Two Southern states could have redistricting commissions on the 2020 ballot
Arkansas and Virginia could be the first two Southern states to have redistricting commissions with citizen representation if ballot measures in each state pass in 2020. The proposed constitutional amendments in both states would set up a multi-person commission with representation from both major parties to draw state legislative districts and congressional districts following the next census.
Several states in the West, including Arizona, California, and Montana, have already moved to bipartisan or independent commissions, hoping to lessen the role that partisan and political concerns play in drawing legislative districts. But until now, no states in the South — a hotbed of partisan and racial gerrymandering — have implemented such measures.
Last week, an Arkansas coalition called Arkansas Voters First, led by the state's chapter of the League of Women Voters, filed an initiative with the secretary of state's office that would enshrine an independent redistricting commission as an amendment to the state's constitution. If it gets the requisite amount of signatures — 89,151 across 15 counties by July — the initiative will be on the ballot in 2020. And if passed, it would make Arkansas the first Southern state to draw its congressional and state legislative district lines with a citizens' commission.
Arkansas has the most expansive direct democracy provisions in the South, and some of the most expansive in the country. This has made the ballot initiative an agent for change in the state in recent years: Voters have used initiatives to legalize medical marijuana and raise the state's minimum wage. David Couch, a Little Rock lawyer, authored the marijuana and minimum wage initiatives. He's also one of the key authors of the redistricting measure.
"In [the current] process, politicians draw the maps to protect themselves and their friends," Couch told Facing South. The current method for redistricting in Arkansas is for the three-person Board of Apportionment — composed of the governor, the attorney general, and the secretary of state — to draw state legislative lines. The state legislature is in charge of drawing congressional districts.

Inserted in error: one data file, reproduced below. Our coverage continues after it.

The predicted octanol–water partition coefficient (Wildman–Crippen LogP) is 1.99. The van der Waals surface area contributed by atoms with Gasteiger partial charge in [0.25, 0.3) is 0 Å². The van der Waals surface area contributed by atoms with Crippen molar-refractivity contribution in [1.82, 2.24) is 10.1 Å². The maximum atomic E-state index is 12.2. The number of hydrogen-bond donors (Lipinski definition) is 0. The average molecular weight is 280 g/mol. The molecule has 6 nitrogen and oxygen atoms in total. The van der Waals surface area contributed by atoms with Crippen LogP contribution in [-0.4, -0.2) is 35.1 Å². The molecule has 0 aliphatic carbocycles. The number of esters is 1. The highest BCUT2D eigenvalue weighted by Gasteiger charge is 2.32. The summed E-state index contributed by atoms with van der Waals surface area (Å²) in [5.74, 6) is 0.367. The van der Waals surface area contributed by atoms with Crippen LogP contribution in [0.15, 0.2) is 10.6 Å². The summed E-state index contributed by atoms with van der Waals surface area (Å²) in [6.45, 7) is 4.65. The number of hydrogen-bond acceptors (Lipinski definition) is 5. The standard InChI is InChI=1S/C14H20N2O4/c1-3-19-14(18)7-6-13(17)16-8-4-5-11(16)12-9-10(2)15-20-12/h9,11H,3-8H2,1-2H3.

The new amendment would create a nine-person commission composed of an equal number of registered Republicans, Democrats, and independents. Anyone could apply to the board, though people who are registered lobbyists, elected officials, state officials, or family of any of the above are disqualified, and the number of applicants would be culled down to approximately 60 through a process involving former state judges, the governor, and leaders in both parties. Then the final commissioners would be selected randomly — three Democrats, three Republicans, and three independents. Their final maps would have to be approved by six of the nine commissioners, and the process would be public and transparent from start to finish.
"We want to ensure that this is a state where partisan lobbyists and political operatives cannot take over that process and then take away the rights of the people to pick their elected leaders instead of the other way around," said Bonnie Miller, the president of the Washington County chapter of the League of Women Voters and one of the leaders of the Arkansas redistricting commission campaign.
Though Arkansas' congressional districts are not gerrymandered to the degree of those in states like North Carolina or Virginia, a recent analysis by the Schwarzenegger Institute at the University of Southern California found that its state legislative districts put it in the top 10 most partisan gerrymandered states in the country. Specifically, the analysis identified Arkansas as one of six states where the winning party during the 2018 elections — in Arkansas' case, Republicans — received a share of state legislature seats that exceeded its share of the popular vote by at least 15 percentage points.